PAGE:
Thursday, July 10, 2008

Drug war and drug use stats don't connect

July 9, 2008 - 10:19AM

Let's say you lay traps in your house to catch mice. After a year of this
practice you have failed to catch any mice. Would you continue laying traps?
Probably not.

After nearly 40 years of fighting the drug war in the United States (the
U.S. Drug Enforcement Administration celebrated its 35th birthday last week)
we have failed to have any significant impact on drug use in America. A
recent report by the World Health Organization puts America at the highest
rate of illegal drug use among several First World nations.

Jacob Sullum, senior editor of libertarian Reason Magazine, analyzed the
information and found further that increases and decreases in drug use in
America seem to bear no relationship with government or law enforcement
efforts: "Although marijuana arrests have increased by more than 150 percent
since 1990, marijuana use seems to be just as common today as it was then,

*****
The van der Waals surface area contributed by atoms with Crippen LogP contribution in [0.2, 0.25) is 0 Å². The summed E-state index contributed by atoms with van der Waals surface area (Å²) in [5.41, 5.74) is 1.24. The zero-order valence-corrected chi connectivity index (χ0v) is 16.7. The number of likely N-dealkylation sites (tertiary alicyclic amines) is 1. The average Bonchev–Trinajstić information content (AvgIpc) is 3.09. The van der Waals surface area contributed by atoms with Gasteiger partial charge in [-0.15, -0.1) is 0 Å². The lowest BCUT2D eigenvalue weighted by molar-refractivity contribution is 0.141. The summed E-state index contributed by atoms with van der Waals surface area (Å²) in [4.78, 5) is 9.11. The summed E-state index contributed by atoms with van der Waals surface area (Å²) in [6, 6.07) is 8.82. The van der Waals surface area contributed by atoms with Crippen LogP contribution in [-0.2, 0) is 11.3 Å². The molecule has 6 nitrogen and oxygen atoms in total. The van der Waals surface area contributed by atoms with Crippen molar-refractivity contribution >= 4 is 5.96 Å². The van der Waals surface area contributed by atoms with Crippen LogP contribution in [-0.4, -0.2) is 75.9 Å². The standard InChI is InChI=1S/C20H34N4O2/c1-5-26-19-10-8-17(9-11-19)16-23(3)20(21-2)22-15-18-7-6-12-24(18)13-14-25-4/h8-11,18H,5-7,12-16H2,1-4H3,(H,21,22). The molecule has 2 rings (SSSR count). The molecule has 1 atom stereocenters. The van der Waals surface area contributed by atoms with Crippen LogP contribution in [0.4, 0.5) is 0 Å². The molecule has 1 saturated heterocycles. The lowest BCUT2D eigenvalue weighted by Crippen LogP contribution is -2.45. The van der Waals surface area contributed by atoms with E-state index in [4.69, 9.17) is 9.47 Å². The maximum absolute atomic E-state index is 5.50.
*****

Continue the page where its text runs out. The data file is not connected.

if not more so."

Even more striking, Sullum noticed that drug use in America was
significantly higher than in those European nations with looser drug
enforcement policies. Twice as many Americans have used marijuana as the
Dutch and eight times as many have used cocaine.

If drug policies have such little effect on drug use, why are we continuing
to fight this war? Don't blame it on the violent gangs. The gangs exist
because of the black market caused by laws against drug use, not because of
the drugs themselves. Don't blame it on Mexico or Colombia. Only four
percent of Mexico's and Colombia's residents have used cocaine. All the
violence and drug lords in Latin America exist to serve our citizens'

So many people have died fighting this war, based on an unwinnable attack on
the fundamentals of economics — law enforcement officers, bystanders, even
children. What will be the tipping point to bring this country around to
rethinking this entire strategy?

Is it because of the massive bureaucracy? How many thousands of government
employees rely on the drug war continuing for their livelihoods? To them, we
would ask if the risks and losses are worth it — to know that periodically,
one of them would end up dead in a fight that can never be won the way we're
fighting it.

For that matter, just think about what else we could be doing with these
people in this innovative nation if they weren't stuck enforcing harsh drug
policies that do not and will not work.

It's disturbing to think that the entire point of the drug war is to give
people jobs, but what we're doing is the equivalent to paying for somebody
to keep putting out mouse traps that aren't catching mice.

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